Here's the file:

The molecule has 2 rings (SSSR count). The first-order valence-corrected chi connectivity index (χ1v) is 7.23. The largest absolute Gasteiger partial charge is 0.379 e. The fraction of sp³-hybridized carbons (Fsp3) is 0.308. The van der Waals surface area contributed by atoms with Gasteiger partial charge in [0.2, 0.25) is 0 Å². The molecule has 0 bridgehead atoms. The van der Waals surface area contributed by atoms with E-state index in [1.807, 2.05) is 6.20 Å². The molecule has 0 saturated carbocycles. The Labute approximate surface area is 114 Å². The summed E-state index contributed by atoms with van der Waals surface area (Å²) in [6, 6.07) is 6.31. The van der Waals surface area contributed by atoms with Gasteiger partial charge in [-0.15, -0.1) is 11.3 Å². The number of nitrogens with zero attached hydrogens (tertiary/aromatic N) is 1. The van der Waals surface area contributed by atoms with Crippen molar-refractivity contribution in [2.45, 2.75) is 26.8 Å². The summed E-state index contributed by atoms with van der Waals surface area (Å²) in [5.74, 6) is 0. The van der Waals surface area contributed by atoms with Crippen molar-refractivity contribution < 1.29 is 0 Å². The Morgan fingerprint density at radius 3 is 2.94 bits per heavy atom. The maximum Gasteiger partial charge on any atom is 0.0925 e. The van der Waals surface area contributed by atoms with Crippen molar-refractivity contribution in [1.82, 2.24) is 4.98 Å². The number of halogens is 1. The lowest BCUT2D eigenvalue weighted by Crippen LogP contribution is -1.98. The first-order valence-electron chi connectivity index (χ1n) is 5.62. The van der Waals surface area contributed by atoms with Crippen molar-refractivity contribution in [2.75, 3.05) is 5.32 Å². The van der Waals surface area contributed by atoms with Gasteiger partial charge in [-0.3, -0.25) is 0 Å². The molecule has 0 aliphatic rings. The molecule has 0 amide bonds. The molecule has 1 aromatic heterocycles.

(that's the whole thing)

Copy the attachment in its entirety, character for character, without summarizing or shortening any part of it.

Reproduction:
The molecule has 2 rings (SSSR count). The first-order valence-corrected chi connectivity index (χ1v) is 7.23. The largest absolute Gasteiger partial charge is 0.379 e. The fraction of sp³-hybridized carbons (Fsp3) is 0.308. The van der Waals surface area contributed by atoms with Gasteiger partial charge in [0.2, 0.25) is 0 Å². The molecule has 0 bridgehead atoms. The van der Waals surface area contributed by atoms with E-state index in [1.807, 2.05) is 6.20 Å². The molecule has 0 saturated carbocycles. The Labute approximate surface area is 114 Å². The summed E-state index contributed by atoms with van der Waals surface area (Å²) in [6, 6.07) is 6.31. The van der Waals surface area contributed by atoms with Gasteiger partial charge in [-0.15, -0.1) is 11.3 Å². The number of nitrogens with zero attached hydrogens (tertiary/aromatic N) is 1. The van der Waals surface area contributed by atoms with Crippen molar-refractivity contribution in [2.45, 2.75) is 26.8 Å². The summed E-state index contributed by atoms with van der Waals surface area (Å²) in [5.74, 6) is 0. The van der Waals surface area contributed by atoms with Crippen molar-refractivity contribution < 1.29 is 0 Å². The Morgan fingerprint density at radius 3 is 2.94 bits per heavy atom. The maximum Gasteiger partial charge on any atom is 0.0925 e. The van der Waals surface area contributed by atoms with Crippen molar-refractivity contribution in [1.82, 2.24) is 4.98 Å². The number of halogens is 1. The lowest BCUT2D eigenvalue weighted by Crippen LogP contribution is -1.98. The first-order valence-electron chi connectivity index (χ1n) is 5.62. The van der Waals surface area contributed by atoms with Crippen molar-refractivity contribution in [2.75, 3.05) is 5.32 Å². The van der Waals surface area contributed by atoms with Gasteiger partial charge in [-0.3, -0.25) is 0 Å². The molecule has 0 aliphatic rings. The molecule has 0 amide bonds. The molecule has 1 aromatic heterocycles.